Introduced on the anniversary of the Parkland, Florida, school shooting, a bill to allow law enforcement to remove firearms from those shown to be a risk to themselves or others has emerged again at …
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Introduced on the anniversary of the Parkland, Florida, school shooting, a bill to allow law enforcement to remove firearms from those shown to be a risk to themselves or others has emerged again at the state Capitol after last year's defeat by a then-Republican Senate.
“We are on the clock of trying to save people's lives,” said state Rep. Tom Sullivan, a Centennial Democrat whose son was killed in the 2012 Aurora theater shooting.
Bearing the name of a Douglas County sheriff's deputy who was killed when a reportedly mentally ill man shot him and four other officers on Dec. 31, 2017, the Deputy Zackari Parrish III Violence Prevention Act faces a different political landscape than last year.
Now with a majority in the state House and state Senate, Democrats are expected to pass the measure — known as a “red flag” bill — which comes with some changes from last year's version that have alienated some Republicans.
The prior proposal enjoyed the support of then-state Rep. Cole Wist, a top sponsor of that bill, and 18th Judicial District Attorney George Brauchler — both Republicans.
“There are significant material differences in this year's bill,” Wist, who in November was unseated by Sullivan, said in a tweet. “I am opposed and urge the General Assembly to vote no.”
Along with Sullivan, House Majority Leader Alec Garnett, of Denver, and Sens. Brittany Pettersen, of Lakewood, and Lois Court, of Denver — all Democrats — are top sponsors of the bill, which was introduced Feb. 14. It passed the House Judiciary Committee a week later to move closer to a full vote.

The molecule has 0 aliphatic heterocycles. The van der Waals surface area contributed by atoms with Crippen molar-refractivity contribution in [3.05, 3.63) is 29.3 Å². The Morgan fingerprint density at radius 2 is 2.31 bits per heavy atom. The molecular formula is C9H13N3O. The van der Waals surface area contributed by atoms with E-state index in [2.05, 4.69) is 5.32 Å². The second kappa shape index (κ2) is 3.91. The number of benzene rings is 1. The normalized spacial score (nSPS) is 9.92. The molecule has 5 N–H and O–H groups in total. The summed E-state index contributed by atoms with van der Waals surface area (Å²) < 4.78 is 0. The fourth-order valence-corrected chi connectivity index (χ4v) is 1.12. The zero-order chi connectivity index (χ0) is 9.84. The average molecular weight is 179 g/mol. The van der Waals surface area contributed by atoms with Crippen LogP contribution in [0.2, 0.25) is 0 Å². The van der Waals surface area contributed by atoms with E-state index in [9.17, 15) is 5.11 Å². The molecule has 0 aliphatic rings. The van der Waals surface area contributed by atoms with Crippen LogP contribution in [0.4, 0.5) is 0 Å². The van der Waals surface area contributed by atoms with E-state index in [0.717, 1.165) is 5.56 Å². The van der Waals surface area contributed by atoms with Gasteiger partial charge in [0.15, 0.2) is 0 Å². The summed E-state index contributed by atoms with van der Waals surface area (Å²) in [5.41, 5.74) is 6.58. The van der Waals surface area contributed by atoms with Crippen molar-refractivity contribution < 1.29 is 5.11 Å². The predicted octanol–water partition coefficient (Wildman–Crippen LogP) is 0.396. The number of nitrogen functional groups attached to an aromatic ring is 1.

'No bill perfect for everyone'
Under the bill, a family or household member or a law enforcement officer can petition a court to allow officers to remove a person's guns. The requester must prove that the person poses a “significant risk” to self or others in having or purchasing a gun. A temporary extreme risk protection order can prohibit a person from having firearms for up to 14 days. After that, if the requester can prove the person is a risk — under a higher standard of evidence — the court can issue a continuing order, preventing the person from having or buying a gun for 364 days. The court would appoint an attorney, at no cost, to represent the person during that second court hearing.
At issue for Wist are the longer time periods a person can remain without their guns: This year's bill doubles the length of both the temporary and continuing orders, compared to last year's.
It also shifts the burden of proof to the person whose guns are taken, rather than the person who requested the order, to prove to the court that the guns should be returned before the 364 days end. That's another issue for Wist and Brauchler.
“I don't want you to say there's no form of this bill that I'd support,” said Brauchler, the DA for the district comprising Arapahoe, Douglas, Elbert and Lincoln counties. “To Sullivan and Garnett's credit, they've made some changes.”
Douglas County Sheriff Tony Spurlock, also a Republican, has been in meetings with lawmakers at the Capitol, pushing for changes like keeping the burden of proof on the requester rather than the person who may be a risk. But like last year, Spurlock is in favor.
“I have issues with it as well, but there's no bill that is perfect for everyone,” Spurlock said. “Way too many politicians are making this about guns, and it's not. This is about mental health issues.”
Spurlock noted the court would be able to put a person under a 72-hour mental health hold, with evaluation and treatment, if they're shown to be in need of it.
“The goal is not to break down someone's door and take his guns,” Spurlock said.